IDF Chief of Staff Gadi Eisenkot asserted on Wednesday that Hezbollah leader Hassan Nasrallah was all bark and no bite as his threats against Israel come while his organization is deep in crisis.
Speaking in front of the Knesset's Foreign Affairs and Defense Committee during a closed session, the IDF chief repeated past military assessments that while Hezbollah's involvement in the Syrian civil war allowed its fighters to gain significant operational experience, it sparked a crisis in the terror group affecting both its finances and its fighters' morale.
Eisenkot told the committee members that Nasrallah's recent threats to fire rockets at the Haifa ammonia facility and the Dimona nuclear reactor were meant to create deterrence and maintain the status quo with Israel as he sees it.
The IDF chief added that at present, he does not see willingness among enemies both on the northern front and in Gaza to initiate a military campaign against Israel.
He did note, however, the election of the radical Yahya Sanwar as the head of Hamas's political wing in Gaza proves that any distinction made in the past between the Gaza terror organization's political and military branches was now null and void.
Regardless of this, he said the Gaza front was at the top of the IDF's priorities and that NIS 2.4 billion have been invested this year into handling Hamas's terror tunnel threat.
The IDF chief also addressed the Syrian Golan Heights, saying that with the coming spring the battle for control over the Syrian part of the Golan may resume. Israel's interest, he said, was that we'll have a state organization and proper authorities to work with, alongside the withdrawal of foreign forces the return of United Nations Disengagement Observer Force (UNDOF).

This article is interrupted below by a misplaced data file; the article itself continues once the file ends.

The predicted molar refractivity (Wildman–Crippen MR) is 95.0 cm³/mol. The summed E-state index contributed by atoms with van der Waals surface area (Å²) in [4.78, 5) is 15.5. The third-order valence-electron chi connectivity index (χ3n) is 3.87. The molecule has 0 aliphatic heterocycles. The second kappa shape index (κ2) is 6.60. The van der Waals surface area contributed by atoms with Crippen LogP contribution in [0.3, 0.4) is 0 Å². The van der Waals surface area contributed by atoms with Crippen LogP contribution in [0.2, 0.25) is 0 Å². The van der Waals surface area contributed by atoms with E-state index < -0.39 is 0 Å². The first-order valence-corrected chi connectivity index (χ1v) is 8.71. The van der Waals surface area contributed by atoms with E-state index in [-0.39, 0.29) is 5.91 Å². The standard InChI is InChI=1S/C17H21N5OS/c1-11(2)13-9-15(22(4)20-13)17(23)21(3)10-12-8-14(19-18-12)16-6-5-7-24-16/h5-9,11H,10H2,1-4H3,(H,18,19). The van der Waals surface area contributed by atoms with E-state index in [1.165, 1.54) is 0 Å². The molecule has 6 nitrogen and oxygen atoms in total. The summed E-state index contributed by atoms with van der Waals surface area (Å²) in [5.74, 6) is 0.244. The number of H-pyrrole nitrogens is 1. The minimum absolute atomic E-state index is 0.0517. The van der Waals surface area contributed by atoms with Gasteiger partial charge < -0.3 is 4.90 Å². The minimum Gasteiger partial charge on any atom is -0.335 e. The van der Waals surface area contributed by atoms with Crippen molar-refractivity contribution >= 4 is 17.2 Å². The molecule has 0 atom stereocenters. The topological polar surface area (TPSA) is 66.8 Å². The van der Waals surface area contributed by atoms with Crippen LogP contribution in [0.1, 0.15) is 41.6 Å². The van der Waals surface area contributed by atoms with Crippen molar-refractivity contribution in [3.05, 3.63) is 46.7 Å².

At the beginning of the closed session, the IDF Chief noted the goals he had set for the Israeli Army during 2016, saying that first and foremost was the IDF's continued preparedness, which he was satisfied that it had managed to secure. He also mentioned the improvement in the amount and quality of training, military intelligence and armaments.
Eisenkot noted that 2016 was quiet and saw very few security problems relative to the turmoil in surrounding countries, describing how the first six months were characterized by the same wave of terrorism inflicting the country from 2015, and how the national situation had considerably improved in the latter half of the year.
Mentioning some statistics to make his point, Eisenkot said that since the beginning of 2016, the IDF has killed 171 terrorists, almost half of whom were Israeli citizens. According to Eisenkot, a key way in reducing terrorism was the selective use of force that separates between terrorists and the rest of the populace, allowing an environment of education and work on the Palestinian side that is important to maintain at any given time.
Eisenkot then spoke about the Azaria sentence, saying that he completely separated the command aspect from the judicial aspect throughout the affair, so as to maintain an objective viewpoint. He also said that the outside interference by the government and media was unnecessary and often carried inaccuracies that were instilled in the public's mind, without any connection to facts or reality.
Though he stressed that the legal proceeding should have been allowed to take place without interference, Eisenkot nevertheless emphasizied that he supports the court's verdict. He also backed up the decisions made by Azaria's commanders' on the field at the time. He reasoned that he differentiates between a soldier's mistake, that needs to be learnt from, and between negligence or moral failure, that can't be backed or allowed.